Yad Vashem

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Yad Vashem
יָד וַשֵׁם
Yad Vashem Logo.svg
Israel-2013(2)-Aerial-Jerusalem-Yad Vashem 01.jpg
Aerial view of Yad Vashem
Established19 August 1953
LocationOn the western slope of Mount Herzl, also known as the Mount of Remembrance, a height in western Jerusalem, Israel
TypeIsrael's official memorial to the victims of the Holocaust
Visitorsabout 925.000 (2017) [1] , 800.000 (2016 and 2015) [2] [3]
Website www.yadvashem.org

Yad Vashem (Hebrew : יָד וַשֵׁם; literally, "a monument and a name") is Israel's official memorial to the victims of the Holocaust. It is dedicated to preserving the memory of the dead; honoring Jews who fought against their Nazi oppressors and Gentiles who selflessly aided Jews in need; and researching the phenomenon of the Holocaust in particular and genocide in general, with the aim of avoiding such events in the future.

Hebrew language Semitic language native to Israel

Hebrew is a Northwest Semitic language native to Israel, the modern version of which is spoken by over nine million people worldwide. Historically, it is regarded as the language of the Israelites and their ancestors, although the language was not referred to by the name "Hebrew" in the Tanakh itself. The earliest examples of written Paleo-Hebrew date from the 10th century BCE. Hebrew belongs to the West Semitic branch of the Afroasiatic language family. Hebrew is the only Canaanite language still spoken, and the only truly successful example of a revived dead language.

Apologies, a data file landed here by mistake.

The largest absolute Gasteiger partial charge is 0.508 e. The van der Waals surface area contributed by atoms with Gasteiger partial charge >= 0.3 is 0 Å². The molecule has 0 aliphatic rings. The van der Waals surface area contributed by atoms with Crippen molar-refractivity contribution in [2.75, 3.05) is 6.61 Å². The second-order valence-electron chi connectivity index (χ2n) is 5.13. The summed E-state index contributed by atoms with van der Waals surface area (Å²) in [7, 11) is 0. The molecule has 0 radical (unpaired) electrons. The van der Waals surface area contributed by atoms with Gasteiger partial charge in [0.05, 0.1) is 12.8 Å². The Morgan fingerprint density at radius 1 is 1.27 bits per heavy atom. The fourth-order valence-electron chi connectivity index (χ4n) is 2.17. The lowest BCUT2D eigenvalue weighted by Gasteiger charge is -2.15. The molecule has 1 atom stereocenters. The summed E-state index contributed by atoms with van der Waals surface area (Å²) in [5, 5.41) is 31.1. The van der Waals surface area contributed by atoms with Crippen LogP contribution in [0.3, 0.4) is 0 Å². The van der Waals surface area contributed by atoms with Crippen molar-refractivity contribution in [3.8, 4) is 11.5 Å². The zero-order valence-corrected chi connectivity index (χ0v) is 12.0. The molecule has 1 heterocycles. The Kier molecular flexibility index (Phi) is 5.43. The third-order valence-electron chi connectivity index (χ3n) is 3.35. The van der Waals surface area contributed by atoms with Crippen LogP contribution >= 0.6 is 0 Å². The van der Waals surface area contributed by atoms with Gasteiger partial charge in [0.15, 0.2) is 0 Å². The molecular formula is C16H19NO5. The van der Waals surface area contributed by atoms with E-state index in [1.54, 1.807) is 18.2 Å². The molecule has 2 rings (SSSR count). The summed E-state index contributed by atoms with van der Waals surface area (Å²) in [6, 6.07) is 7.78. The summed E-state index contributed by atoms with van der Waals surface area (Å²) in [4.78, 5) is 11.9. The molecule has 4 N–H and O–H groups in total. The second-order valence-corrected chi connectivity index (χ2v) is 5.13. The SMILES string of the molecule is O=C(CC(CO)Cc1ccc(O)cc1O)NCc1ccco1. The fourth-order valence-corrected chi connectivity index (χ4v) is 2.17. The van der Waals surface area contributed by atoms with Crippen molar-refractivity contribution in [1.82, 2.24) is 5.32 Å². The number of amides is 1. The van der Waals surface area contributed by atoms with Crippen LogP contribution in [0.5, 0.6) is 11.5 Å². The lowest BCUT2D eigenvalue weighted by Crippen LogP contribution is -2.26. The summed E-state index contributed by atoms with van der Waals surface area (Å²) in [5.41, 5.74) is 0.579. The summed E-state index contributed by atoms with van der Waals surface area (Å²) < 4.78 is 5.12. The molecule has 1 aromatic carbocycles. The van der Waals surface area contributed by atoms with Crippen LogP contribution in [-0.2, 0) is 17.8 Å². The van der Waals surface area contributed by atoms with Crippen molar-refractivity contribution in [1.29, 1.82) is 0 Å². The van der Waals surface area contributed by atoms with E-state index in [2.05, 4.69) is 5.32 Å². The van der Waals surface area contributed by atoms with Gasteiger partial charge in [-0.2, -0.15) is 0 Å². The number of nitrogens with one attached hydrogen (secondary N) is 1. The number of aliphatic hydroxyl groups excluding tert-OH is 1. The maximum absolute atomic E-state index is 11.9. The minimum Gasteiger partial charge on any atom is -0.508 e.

Israel country in the Middle East

Israel, also known as the State of Israel, is a country in Western Asia, located on the southeastern shore of the Mediterranean Sea and the northern shore of the Red Sea. It has land borders with Lebanon to the north, Syria to the northeast, Jordan on the east, the Palestinian territories of the West Bank and Gaza Strip to the east and west, respectively, and Egypt to the southwest. The country contains geographically diverse features within its relatively small area. Israel's economic and technological center is Tel Aviv, while its seat of government and proclaimed capital is Jerusalem, although the state's sovereignty over Jerusalem has only partial recognition.

Gentile (from Latin gentilis, from gēns + adjective suffix -īlis is an ethnonym that commonly means non-Jew according to Judaism. Other groups that claim Israelite heritage sometimes use the term to describe outsiders.